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Yannick Nézet-Séguin, music director and artistic director of the Philadelphia Orchestra.GEORGE ETHEREDGE

When it comes to orchestra conductors, there is no one quite like Yannick Nézet-Séguin. Except for his new bobblehead doll. The resemblance is uncanny, from the top of the thing’s bleached-blond head to the bottom of the red-soled shoes.

“My goodness, that came as a surprise,” Nézet-Séguin says of his doppelganger mini-me. “I’m not embarrassed by it, though. It looks okay.”

The bobblehead is a promotional item put out by the Philadelphia Orchestra, which recently signed the superstar Montrealer to a contract extension that will keep him in the land of cheesesteaks until 2030 as the renowned symphony’s music director and artistic director.

Philadelphians are a tough breed. They once booed Santa Claus. But they love as hard as they hate, and they adore Nézet-Séguin seemingly as much as they do local sports celebrities Joel Embiid and Bryce Harper. Indeed, the orchestra recently organized a “Philly Loves Yannick Week.”

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Yannick bobblehead. Courtesy of The Philadelphia Orchestra and Kimmel Center

Yannick Nézet-Séguin bobblehead.Courtesy of The Philadelphia Orchestra and Kimmel Center

But it is not just a Philadelphia fling. The maestro is having a moment, universally.

At last month’s Grammy Awards, he took home trophies as a conductor (for Blanchard: Fire Shut Up In My Bones, recorded live at the Metropolitan Opera) and as a pianist (for Voice Of Nature – The Anthropocene, with soprano Renée Fleming).

Nézet-Séguin, 48, has been with the Philadelphia Orchestra since 2012. He is also the music director at the Met and holds the same position with the Metropolitan Orchestra in Montreal, where he is principal conductor as well. His baton is busier than wind in a tornado.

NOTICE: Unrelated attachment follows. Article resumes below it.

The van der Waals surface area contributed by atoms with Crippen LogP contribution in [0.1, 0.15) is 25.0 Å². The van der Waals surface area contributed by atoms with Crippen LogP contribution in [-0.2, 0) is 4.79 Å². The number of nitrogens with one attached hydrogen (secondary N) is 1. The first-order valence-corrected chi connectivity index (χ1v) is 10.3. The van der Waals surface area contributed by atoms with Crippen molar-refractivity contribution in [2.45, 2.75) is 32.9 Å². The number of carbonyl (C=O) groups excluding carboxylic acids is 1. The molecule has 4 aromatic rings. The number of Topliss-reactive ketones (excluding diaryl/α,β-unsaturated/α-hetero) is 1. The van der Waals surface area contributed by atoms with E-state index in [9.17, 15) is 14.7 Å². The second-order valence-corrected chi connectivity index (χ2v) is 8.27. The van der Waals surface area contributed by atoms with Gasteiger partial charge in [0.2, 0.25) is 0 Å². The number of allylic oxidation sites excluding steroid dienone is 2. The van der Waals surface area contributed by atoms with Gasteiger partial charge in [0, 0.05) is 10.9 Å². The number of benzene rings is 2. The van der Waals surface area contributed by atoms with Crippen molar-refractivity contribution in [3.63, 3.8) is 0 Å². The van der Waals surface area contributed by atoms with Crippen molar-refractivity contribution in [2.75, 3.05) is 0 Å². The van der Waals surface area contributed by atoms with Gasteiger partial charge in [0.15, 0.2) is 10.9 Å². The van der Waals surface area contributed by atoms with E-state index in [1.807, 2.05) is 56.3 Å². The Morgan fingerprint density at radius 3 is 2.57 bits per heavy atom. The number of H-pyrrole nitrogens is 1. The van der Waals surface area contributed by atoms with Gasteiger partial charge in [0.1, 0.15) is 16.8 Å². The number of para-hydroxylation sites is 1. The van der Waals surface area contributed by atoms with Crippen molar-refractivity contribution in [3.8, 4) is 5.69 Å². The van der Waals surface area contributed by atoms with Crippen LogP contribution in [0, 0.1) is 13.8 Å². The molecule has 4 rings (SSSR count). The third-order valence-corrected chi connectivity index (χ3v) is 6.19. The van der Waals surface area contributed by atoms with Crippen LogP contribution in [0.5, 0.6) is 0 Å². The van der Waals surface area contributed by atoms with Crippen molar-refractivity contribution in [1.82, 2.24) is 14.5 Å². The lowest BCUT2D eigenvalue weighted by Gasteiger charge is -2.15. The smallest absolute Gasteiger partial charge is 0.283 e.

If his calendar is not full enough, he has been on film sets as a consultant on Netflix’s forthcoming Leonard Bernstein biopic Maestro (directed by and starring Bradley Cooper) and as an artistic advisor to director Chloé Robichaud in Happy Days, in which Sophie Desmarais stars as a conductor.

(Yes, Nézet-Séguin saw Tár, last year’s psychological drama that starred Cate Blanchett as a conductor accused of sexual misconduct. “I love Cate Blanchett and I thought her performance was great,” he says. “I just wish that the film would have showed a different side of classical music. It’s always the bad side in movies.”)

This weekend he conducts Wagner’s Lohengrin at New York’s Lincoln Center before a date with the Orchestre Métropolitain at Montreal’s Bourgie Hall on Sunday for a program of Bach cantatas.

“These are,” he says, speaking from New York, “crazy days.”

That he is in high demand is nothing new. When the Met nabbed Nézet-Séguin to succeed James Levine has its music director in 2016, they had to wait until the 2020-21 season for him to officially take up the position because his schedule was so heavily booked in advance.

The Financial Times once trumpeted Nézet-Séguin as the “greatest generator of energy on the international podium.” American opera star Joyce DiDonato bestowed upon him the unofficial title of classical music’s “Mighty Mouse.” And in a world where conducting remains mostly an occupation for buttoned-up straights, the modestly tattooed, openly gay Nézet-Séguin represents a progressive future.